Welding and Fabrication Technician, 2007
When people started telling me I couldn’t do it, that I wouldn’t like it, that it was too dirty, I thought to myself, ‘I am going to do it, and I’m going to be phenomenal at it’.
Leah McIntyre loves big toys with loud motors, especially dirt bikes and snowmobiles. Her job has taken her to points throughout Ontario, and even to South Africa, and she earns more money than she ever thought possible. To say she is enjoying her life these days may be a bit of an understatement.
After working two full-time jobs for years waiting tables and barely making ends meet, McIntyre walked into Cambrian College to plot out a new future. She knew she wanted to study a trade, so she opened the school’s course catalogue. She put her finger on top of the trades page, closed her eyes and let it land on her future.
When she opened her eyes, her finger was pointing to the two-year Welding and Fabrication Technician program.
“It’s a dirty job, but it was a great choice,” McIntyre laughs. “When people started telling me I couldn’t do it, that I wouldn’t like it, that it was too dirty, I thought to myself, ‘I am going to do it, and I’m going to be phenomenal at it’.”
And by all accounts, she is. McIntyre has been a welder-fitter since 2007 and, since 2010, has worked with the International Brotherhood of Boilermakers Union, Local 128.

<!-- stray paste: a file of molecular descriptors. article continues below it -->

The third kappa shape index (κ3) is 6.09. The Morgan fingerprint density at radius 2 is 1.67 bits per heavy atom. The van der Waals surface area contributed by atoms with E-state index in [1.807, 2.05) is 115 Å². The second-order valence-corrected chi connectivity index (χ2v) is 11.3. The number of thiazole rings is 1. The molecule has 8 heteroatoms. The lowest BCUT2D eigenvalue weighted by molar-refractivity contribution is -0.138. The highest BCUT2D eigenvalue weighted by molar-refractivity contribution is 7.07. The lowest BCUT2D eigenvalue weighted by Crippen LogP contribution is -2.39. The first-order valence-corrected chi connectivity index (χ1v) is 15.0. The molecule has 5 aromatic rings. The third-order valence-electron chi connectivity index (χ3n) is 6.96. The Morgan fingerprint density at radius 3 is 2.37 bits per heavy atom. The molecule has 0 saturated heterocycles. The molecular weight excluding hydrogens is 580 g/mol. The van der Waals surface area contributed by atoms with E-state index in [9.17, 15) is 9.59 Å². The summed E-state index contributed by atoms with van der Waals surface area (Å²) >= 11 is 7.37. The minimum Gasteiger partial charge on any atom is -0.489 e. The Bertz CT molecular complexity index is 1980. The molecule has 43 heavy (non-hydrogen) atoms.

She readily admits the Welding and Fabrication Technician program was challenging.
“The work is hard and can be dangerous; it takes a certain kind of person to do this job,” McIntyre says. “You need to know a lot about many topics.”
She acknowledges she had a tough time initially – welding was new and unfamiliar territory – but she says the faculty at Cambrian College was “awesome” and provided students with all the theory and practical experience they needed. Job preparation was a top priority.
“The education at Cambrian is hands-on and without it, I wouldn’t be anywhere,” she says. “I learned all I needed to know.”
The hours of study and practice paid off for McIntyre. The day after she graduated in 2007, she started her first job.
“You have to be strong to be a welder – physically and mentally,” she points out. “And you have to be able to take criticism and still do the job.”
In 2008, McIntyre was working for Algoma Steel in Sault Ste. Marie (now Essar Steel Algoma Inc.). She was then asked to go to South Africa with Anglo American Platinum Limited. McIntyre says she could not pass up the opportunity for adventure.
Today, she is often the only woman on the shop floor and acknowledges that respect is earned.
“They tell me I am good, that I motivate the guys to work hard,” she says. “I go to work to work – I’m there to work. You pay me. I’m going to work hard for you. Plus, I’m a girl, so I always have to prove myself.”
While in South Africa, McIntyre was on the team that built the largest platinum furnace (an electric arc furnace) in the world. She spent more than three months working 12-hour days. It was hard work, but the money was incredible – McIntyre earned more than $100,000 working with Anglo American.
The new mom says balancing work and family can be “tough, but my sister-in-law has a daycare, so at least I know who’s helping to raise my baby. Family makes it easier, that’s for sure,” she says.
McIntyre is thrilled she pursed a career in the trades.
“It’s challenging; you learn something new every day,” she says. “If you’re willing and you put all your energy into it, you can do anything.”